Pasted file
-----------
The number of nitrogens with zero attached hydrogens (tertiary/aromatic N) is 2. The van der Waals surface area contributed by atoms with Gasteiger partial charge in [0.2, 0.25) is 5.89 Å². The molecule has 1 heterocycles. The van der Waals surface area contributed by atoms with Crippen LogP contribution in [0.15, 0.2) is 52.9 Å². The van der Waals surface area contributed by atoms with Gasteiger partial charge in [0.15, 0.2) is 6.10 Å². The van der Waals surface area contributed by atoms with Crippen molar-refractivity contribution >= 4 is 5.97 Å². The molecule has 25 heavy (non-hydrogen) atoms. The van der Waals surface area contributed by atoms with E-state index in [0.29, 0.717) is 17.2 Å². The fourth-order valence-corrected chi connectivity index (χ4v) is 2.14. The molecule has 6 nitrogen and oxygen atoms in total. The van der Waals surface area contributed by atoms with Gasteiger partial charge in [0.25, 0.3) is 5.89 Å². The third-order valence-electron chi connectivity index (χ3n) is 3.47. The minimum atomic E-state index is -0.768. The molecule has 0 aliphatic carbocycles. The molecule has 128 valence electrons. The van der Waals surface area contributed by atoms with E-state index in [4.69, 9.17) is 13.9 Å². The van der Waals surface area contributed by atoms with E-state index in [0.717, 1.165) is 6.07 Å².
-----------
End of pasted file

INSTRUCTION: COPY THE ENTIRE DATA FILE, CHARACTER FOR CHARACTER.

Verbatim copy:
The number of nitrogens with zero attached hydrogens (tertiary/aromatic N) is 2. The van der Waals surface area contributed by atoms with Gasteiger partial charge in [0.2, 0.25) is 5.89 Å². The molecule has 1 heterocycles. The van der Waals surface area contributed by atoms with Crippen LogP contribution in [0.15, 0.2) is 52.9 Å². The van der Waals surface area contributed by atoms with Gasteiger partial charge in [0.15, 0.2) is 6.10 Å². The van der Waals surface area contributed by atoms with Crippen molar-refractivity contribution >= 4 is 5.97 Å². The molecule has 25 heavy (non-hydrogen) atoms. The van der Waals surface area contributed by atoms with E-state index in [0.29, 0.717) is 17.2 Å². The fourth-order valence-corrected chi connectivity index (χ4v) is 2.14. The molecule has 6 nitrogen and oxygen atoms in total. The van der Waals surface area contributed by atoms with Gasteiger partial charge in [0.25, 0.3) is 5.89 Å². The third-order valence-electron chi connectivity index (χ3n) is 3.47. The minimum atomic E-state index is -0.768. The molecule has 0 aliphatic carbocycles. The molecule has 128 valence electrons. The van der Waals surface area contributed by atoms with E-state index in [4.69, 9.17) is 13.9 Å². The van der Waals surface area contributed by atoms with E-state index in [0.717, 1.165) is 6.07 Å².